That was one picture she really wished she’d been able to take – although she might not have shared it even if she had. He’d appeared on the house’s back patio, not dressed for the wedding but still being pushed down into it by Pepper Potts while he protested that he’d just been dropping off a wedding present and hadn’t planned on crashing the party. And then Max and Blake had run over to greet him and drag him the rest of the way in so he could have cake, and he’d seemed to know just about everyone and they’d all been delighted to see him. He was pretty obviously related to Communications Ken because the family resemblance was just staggering – only Steve, which was the name they all kept calling him, was quite a bit bigger and blonder and not nearly as hyper. In fact, he’d seemed kind of shy and sweet, and Josie had even caught Elise – Elise! – giving him a fond look. Which he’d apparently seen, because he’d lit up and trotted right over to talk to her about a gun Blake had told him she had, wanting to know what she thought about the way it fired and how it compared to a Walther PK, whatever that was. Elise, consequently, had stayed happier than Josie had ever seen her for the rest of the reception. And then not too long after that Max and Blake had been saying goodbye to everyone and being whisked away in a limousine, and the party had started to break up. Josie had pitched in with Steve and some of the other guests to help clean up, which they’d managed to get away with for all of five minutes before Pepper had noticed and shooed them all off, and not long after that Josie and Elise were getting into Elise’s rental car to head back to the airport, and to Josie’s surprise Elise had offered to give Cecily a ride to the airport as well. Steve had preceded them down the road on his motorcycle, and Consultant Ken and his techie girlfriend had followed in a sporty little car with a blue-light logo thing set into the front end that was supposedly some new kind of hybrid prototype.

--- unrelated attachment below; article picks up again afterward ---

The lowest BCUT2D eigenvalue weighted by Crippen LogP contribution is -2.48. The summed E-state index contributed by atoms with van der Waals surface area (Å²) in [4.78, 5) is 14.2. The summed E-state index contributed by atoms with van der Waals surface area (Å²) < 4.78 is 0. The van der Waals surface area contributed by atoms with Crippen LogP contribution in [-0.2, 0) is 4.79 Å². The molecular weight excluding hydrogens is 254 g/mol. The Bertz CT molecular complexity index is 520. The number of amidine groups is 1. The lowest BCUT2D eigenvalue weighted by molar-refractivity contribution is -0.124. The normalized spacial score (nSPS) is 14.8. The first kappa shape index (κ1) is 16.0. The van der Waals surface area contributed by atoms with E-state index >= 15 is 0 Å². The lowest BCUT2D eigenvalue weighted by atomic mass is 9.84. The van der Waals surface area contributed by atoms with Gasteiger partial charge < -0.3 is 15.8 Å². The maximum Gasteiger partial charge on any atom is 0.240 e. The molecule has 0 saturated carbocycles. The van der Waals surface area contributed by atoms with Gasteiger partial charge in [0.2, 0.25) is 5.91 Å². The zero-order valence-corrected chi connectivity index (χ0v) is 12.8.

Josie had kept Cecily from talking during the trip by asking Elise what a Walther PK was, which helped in a different way too because after twenty minutes of Elise talking guns and ammunition and kill shots Cecily was patently terrified of her, which of course was when Elise had dropped the bomb. “I gave Max and Blake a matched pair of nickel-plated Brownings as their wedding gift,” she’d commented with seeming casualness. “I thought it was a good choice, since Blake likes heavier firepower and Max needs a larger grip to be comfortable.”

Cecily’s eyes had widened. “My brother can fire a gun?!”

“Of course,” Elise had drawled, glancing back in the rear-view mirror. “The idea that gay men are limp-wristed wimps is just a myth, surely you know that.”

“But he doesn’t…”

“Max got assaulted twice in the parking lot last year, once by a junkie with a knife and once by an asshole with a tire iron,” Josie had told her, using the same glance back Elise had. “He’s been taking self-defense lessons for a while now. He didn’t tell you?”

Cecily’s silence had spoken for itself. So had Elise’s smugly approving look.